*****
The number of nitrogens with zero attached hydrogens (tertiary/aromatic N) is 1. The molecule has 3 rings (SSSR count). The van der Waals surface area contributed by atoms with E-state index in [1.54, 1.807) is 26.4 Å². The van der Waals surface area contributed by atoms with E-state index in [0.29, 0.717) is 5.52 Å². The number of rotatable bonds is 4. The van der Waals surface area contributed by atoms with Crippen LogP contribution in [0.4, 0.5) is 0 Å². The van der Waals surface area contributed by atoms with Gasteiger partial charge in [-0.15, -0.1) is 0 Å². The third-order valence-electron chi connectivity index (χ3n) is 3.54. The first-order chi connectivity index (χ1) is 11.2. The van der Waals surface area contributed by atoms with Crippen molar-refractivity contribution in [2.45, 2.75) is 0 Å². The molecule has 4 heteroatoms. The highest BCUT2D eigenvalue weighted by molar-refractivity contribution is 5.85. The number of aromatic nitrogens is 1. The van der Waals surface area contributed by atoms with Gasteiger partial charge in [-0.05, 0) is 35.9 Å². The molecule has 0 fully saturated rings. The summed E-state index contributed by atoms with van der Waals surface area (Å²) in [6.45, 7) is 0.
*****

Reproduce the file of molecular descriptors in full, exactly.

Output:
The number of nitrogens with zero attached hydrogens (tertiary/aromatic N) is 1. The molecule has 3 rings (SSSR count). The van der Waals surface area contributed by atoms with E-state index in [1.54, 1.807) is 26.4 Å². The van der Waals surface area contributed by atoms with E-state index in [0.29, 0.717) is 5.52 Å². The number of rotatable bonds is 4. The van der Waals surface area contributed by atoms with Crippen LogP contribution in [0.4, 0.5) is 0 Å². The van der Waals surface area contributed by atoms with Gasteiger partial charge in [-0.15, -0.1) is 0 Å². The third-order valence-electron chi connectivity index (χ3n) is 3.54. The first-order chi connectivity index (χ1) is 11.2. The van der Waals surface area contributed by atoms with Crippen molar-refractivity contribution in [2.45, 2.75) is 0 Å². The molecule has 4 heteroatoms. The highest BCUT2D eigenvalue weighted by molar-refractivity contribution is 5.85. The number of aromatic nitrogens is 1. The van der Waals surface area contributed by atoms with Gasteiger partial charge in [-0.05, 0) is 35.9 Å². The molecule has 0 fully saturated rings. The summed E-state index contributed by atoms with van der Waals surface area (Å²) in [6.45, 7) is 0.